Winners & Sinners

Kaiser on Delonas, Hertzberg, Rich, Moyers, and more

Sinner: Sean Delonas. The New York Post contributor drew a cartoon yesterday depicting two policemen shooting a chimpanzee, with this caption: “They’ll have to find someone else to write the next stimulus bill.” Delonas’s work accomplished something which FCP would not have imagined possible: It set a whole new standard for tastelessness and stupidity for his newspaper.

Winners: Hendrik Hertzberg and Frank Rich for offering their usual correctives to idiotic Washington reporting, this time by explaining why the passage of Obama’s stimulus program was an extraordinary victory for the new president, despite all the blather on cable TV about the President’s failure to attract any Republican support in the House. Hertzberg pointed out that, unlike every Republican in the House, four Republican governors joined fifteen Democrats to endorse the stimulus package. The New Yorker writer noted, “A Republican governor, you might say, is sort of like a Republican congressman—except with actual responsibilities.”

In the Times, Frank Rich provided the relevant historical perspective:

Republicans will also be judged by the voters. If they want to obstruct and filibuster while the economy is in free fall, the president should call their bluff and let them go at it. In the first four years after F.D.R. took over from Hoover, the already decimated ranks of Republicans in Congress fell from 36 to 16 in the Senate and from 117 to 88 in the House. The G.O.P. is so insistent that the New Deal was a mirage it may well have convinced itself that its own sorry record back then didn’t happen either.

Winner: Bill Moyers, for another great interview about the financial meltdown, this time with Simon Johnson, a former chief economist at the International Monetary Fund. Johnson now teaches global economics and management at MIT’s Sloan School of Management, and is a senior fellow of the Peterson Institute. Here are a few of his thoughts about bankers and their banks:

There’s a small group of people who got you into a disaster, and who were still powerful. Disaster even made them more powerful. And you know you need to come in and break that power. And you can’t. You’re stuck…the policy that we seem to be perusing, of being nice to the banks, is a mistake. The powerful people are the insiders. They’re the CEOs of these banks. They’re the people who run these banks. They’re the people who pay themselves the massive bonuses at the end of the last year.

Johnson’s main proposal: The government should temporarily take over the big banks and throw our their current managers:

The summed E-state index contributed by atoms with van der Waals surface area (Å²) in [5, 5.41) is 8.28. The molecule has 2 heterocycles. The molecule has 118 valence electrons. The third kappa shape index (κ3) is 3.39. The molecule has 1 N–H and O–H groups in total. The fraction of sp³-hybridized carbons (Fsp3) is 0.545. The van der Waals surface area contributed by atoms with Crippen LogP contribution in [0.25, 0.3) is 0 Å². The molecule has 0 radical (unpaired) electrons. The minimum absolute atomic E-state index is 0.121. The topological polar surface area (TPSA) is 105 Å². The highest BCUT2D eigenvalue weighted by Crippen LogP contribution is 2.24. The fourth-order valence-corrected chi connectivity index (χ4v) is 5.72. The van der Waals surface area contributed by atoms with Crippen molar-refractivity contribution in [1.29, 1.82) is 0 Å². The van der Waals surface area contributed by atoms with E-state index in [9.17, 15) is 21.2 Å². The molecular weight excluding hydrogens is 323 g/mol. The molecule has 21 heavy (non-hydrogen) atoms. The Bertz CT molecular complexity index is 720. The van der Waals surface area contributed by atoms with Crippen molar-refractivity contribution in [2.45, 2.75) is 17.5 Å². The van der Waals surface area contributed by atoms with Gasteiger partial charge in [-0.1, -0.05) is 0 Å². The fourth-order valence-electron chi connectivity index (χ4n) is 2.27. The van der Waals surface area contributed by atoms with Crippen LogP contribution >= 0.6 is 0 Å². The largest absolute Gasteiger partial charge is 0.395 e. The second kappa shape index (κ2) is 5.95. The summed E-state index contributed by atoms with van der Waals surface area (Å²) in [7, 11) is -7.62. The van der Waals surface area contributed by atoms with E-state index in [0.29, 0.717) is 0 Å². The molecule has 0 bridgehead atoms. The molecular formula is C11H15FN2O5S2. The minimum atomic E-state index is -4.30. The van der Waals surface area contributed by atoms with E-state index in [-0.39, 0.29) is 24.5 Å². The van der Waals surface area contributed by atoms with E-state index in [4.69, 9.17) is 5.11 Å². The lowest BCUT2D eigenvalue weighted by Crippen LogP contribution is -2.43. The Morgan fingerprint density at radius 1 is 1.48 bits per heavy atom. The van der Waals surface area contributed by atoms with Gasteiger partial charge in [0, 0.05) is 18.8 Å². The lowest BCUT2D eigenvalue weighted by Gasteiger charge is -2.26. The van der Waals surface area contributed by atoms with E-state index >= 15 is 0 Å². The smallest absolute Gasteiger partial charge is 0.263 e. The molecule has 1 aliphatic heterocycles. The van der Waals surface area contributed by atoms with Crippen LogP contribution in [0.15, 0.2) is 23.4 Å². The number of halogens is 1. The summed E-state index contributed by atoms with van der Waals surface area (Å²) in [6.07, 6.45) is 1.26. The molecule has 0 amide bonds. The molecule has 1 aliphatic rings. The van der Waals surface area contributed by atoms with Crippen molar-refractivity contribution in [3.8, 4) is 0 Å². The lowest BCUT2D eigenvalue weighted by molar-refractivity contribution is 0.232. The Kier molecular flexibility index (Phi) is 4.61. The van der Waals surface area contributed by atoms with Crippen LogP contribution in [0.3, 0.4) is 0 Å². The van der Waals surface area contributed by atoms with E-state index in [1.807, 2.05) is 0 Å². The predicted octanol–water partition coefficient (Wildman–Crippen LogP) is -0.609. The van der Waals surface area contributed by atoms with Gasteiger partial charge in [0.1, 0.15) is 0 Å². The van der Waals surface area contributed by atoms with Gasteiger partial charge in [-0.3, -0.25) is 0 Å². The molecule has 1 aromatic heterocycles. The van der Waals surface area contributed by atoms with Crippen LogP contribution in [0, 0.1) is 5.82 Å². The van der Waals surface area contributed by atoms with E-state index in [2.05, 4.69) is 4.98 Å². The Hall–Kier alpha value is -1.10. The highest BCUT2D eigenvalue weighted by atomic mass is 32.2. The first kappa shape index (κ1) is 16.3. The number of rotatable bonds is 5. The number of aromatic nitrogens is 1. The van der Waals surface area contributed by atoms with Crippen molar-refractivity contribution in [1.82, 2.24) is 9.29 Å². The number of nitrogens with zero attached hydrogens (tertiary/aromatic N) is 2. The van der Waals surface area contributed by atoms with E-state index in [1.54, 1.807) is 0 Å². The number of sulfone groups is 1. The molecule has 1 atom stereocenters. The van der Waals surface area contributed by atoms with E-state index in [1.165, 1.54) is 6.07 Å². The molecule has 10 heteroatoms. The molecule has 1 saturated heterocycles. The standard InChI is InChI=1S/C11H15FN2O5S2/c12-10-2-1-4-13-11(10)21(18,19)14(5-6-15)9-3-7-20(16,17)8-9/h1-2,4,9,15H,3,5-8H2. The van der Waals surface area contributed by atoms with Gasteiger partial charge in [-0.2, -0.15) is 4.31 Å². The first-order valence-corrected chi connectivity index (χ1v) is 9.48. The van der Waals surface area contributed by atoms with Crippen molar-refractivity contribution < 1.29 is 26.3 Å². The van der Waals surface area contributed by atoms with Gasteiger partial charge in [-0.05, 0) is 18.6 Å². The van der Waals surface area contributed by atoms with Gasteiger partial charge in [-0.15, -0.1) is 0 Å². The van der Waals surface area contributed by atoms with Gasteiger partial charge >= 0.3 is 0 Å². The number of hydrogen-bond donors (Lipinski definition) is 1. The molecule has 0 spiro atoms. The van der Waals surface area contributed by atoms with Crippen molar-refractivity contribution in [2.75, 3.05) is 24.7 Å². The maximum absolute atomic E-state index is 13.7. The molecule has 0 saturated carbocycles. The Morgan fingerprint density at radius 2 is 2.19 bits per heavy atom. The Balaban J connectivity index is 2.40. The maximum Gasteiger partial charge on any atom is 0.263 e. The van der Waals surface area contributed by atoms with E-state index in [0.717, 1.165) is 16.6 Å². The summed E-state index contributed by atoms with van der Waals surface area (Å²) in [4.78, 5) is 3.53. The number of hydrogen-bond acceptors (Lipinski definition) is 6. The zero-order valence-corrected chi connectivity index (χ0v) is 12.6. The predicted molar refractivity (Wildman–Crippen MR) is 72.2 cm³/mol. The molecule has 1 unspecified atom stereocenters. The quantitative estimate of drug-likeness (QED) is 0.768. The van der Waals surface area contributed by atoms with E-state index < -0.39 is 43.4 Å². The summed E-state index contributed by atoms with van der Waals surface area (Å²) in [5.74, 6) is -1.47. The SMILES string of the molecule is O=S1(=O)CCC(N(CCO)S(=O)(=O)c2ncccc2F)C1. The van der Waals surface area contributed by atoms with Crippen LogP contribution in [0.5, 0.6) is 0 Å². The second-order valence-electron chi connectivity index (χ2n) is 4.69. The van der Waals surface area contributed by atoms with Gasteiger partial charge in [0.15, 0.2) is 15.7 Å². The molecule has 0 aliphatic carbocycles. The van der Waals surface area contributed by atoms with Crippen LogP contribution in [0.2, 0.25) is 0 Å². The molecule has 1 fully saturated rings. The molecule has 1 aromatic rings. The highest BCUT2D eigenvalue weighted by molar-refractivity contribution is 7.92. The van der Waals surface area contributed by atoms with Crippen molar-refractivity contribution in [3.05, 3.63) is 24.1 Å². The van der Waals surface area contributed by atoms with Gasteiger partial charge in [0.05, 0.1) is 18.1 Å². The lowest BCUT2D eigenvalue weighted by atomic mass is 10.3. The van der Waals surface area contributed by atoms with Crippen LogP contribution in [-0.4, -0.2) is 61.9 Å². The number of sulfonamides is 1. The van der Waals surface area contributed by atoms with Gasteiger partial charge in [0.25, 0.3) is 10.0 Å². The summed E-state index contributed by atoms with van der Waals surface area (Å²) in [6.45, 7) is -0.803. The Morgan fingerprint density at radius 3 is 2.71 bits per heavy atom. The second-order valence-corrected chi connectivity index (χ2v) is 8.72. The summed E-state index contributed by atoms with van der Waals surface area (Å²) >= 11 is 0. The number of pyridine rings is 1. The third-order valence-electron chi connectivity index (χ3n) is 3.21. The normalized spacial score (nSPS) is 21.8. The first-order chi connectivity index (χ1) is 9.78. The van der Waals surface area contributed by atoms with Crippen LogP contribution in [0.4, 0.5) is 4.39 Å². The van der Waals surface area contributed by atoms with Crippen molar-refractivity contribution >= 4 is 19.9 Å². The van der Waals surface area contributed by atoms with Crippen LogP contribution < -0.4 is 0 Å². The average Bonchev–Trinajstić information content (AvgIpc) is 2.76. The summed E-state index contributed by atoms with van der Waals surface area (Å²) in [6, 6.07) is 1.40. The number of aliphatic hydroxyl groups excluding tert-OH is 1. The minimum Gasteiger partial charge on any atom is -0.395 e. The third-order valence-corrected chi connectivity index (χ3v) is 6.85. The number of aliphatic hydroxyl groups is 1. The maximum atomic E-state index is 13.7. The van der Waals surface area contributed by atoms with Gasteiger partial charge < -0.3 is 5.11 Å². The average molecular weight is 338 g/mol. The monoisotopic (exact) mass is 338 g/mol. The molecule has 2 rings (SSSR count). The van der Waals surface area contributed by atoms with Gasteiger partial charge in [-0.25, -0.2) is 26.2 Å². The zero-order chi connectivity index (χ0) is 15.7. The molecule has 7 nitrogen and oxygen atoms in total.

We have no problem in this country shutting down small banks. In fact, the FDIC is world class at shutting down and managing the handover of deposits, for example, from small banks. They managed IndyMac, the closure of IndyMac, beautifully. People didn’t lose touch with their money for even a moment. But they can’t do it to big banks, because they don’t have the political power. Nobody has the political will to do it.

So you need to take an FDIC-type process. You scale it up. You say, “You haven’t raised the capital privately. The government is taking over your bank. You guys are out of business. Your bonuses are wiped out. Your golden parachutes are gone.” Okay? Because the bank has failed.

Winner: Michael Kirk, for the first hour of his three-part documentary, Inside the Meltdown. Highlights included Joe Nocera of The New York Times describing ex-Treasury Secretary Paulson’s attitude toward Lehman Brothers CEO Dick Fuld—“he was way, way angry at him”—and Paul Krugman on the impact of Paulson’s decision to let Lehman fail:

By Wednesday, you’d basically had a complete shutdown of the world capital market. No, this is actually terror. I’m sure that Paulson is sitting there, doesn’t strike me as the most reflective guy necessarily, but he must have been sitting there — everybody was sitting there saying, ‘My God, we may be presiding over the second Great Depression.’ This is the utter nightmare of an economic policy-maker. You’re sitting there, and you may have just made the decision that destroyed the world.

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Charles Kaiser is a former media critic for Newsweek and the author of three books, most recently The Cost of Courage, about one family in the French Resistance.